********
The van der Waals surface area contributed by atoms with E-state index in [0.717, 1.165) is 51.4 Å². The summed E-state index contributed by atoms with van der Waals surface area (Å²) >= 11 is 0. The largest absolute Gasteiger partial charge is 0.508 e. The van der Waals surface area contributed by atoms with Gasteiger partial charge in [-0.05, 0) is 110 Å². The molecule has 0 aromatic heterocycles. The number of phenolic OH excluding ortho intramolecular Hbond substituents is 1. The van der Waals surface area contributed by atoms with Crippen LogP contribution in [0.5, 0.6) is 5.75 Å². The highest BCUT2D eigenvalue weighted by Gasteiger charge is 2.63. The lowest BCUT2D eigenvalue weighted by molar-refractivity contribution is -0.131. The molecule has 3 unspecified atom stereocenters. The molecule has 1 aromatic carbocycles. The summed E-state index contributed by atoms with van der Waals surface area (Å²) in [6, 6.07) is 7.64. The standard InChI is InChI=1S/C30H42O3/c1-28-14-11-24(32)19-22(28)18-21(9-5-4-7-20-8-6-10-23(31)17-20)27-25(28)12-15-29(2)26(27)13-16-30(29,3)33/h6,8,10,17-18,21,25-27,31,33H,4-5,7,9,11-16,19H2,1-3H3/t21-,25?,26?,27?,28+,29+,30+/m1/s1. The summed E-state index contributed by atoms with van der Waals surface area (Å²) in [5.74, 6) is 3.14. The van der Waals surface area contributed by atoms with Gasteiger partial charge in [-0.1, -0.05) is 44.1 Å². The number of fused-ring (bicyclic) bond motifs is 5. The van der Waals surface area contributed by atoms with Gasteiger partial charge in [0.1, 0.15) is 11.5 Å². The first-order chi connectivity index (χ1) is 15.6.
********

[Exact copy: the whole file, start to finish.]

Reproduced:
The van der Waals surface area contributed by atoms with E-state index in [0.717, 1.165) is 51.4 Å². The summed E-state index contributed by atoms with van der Waals surface area (Å²) >= 11 is 0. The largest absolute Gasteiger partial charge is 0.508 e. The van der Waals surface area contributed by atoms with Gasteiger partial charge in [-0.05, 0) is 110 Å². The molecule has 0 aromatic heterocycles. The number of phenolic OH excluding ortho intramolecular Hbond substituents is 1. The van der Waals surface area contributed by atoms with Crippen LogP contribution in [0.5, 0.6) is 5.75 Å². The highest BCUT2D eigenvalue weighted by Gasteiger charge is 2.63. The lowest BCUT2D eigenvalue weighted by molar-refractivity contribution is -0.131. The molecule has 3 unspecified atom stereocenters. The molecule has 1 aromatic carbocycles. The summed E-state index contributed by atoms with van der Waals surface area (Å²) in [6, 6.07) is 7.64. The standard InChI is InChI=1S/C30H42O3/c1-28-14-11-24(32)19-22(28)18-21(9-5-4-7-20-8-6-10-23(31)17-20)27-25(28)12-15-29(2)26(27)13-16-30(29,3)33/h6,8,10,17-18,21,25-27,31,33H,4-5,7,9,11-16,19H2,1-3H3/t21-,25?,26?,27?,28+,29+,30+/m1/s1. The summed E-state index contributed by atoms with van der Waals surface area (Å²) in [5.74, 6) is 3.14. The van der Waals surface area contributed by atoms with Gasteiger partial charge in [-0.1, -0.05) is 44.1 Å². The number of fused-ring (bicyclic) bond motifs is 5. The van der Waals surface area contributed by atoms with Gasteiger partial charge in [0.1, 0.15) is 11.5 Å². The first-order chi connectivity index (χ1) is 15.6.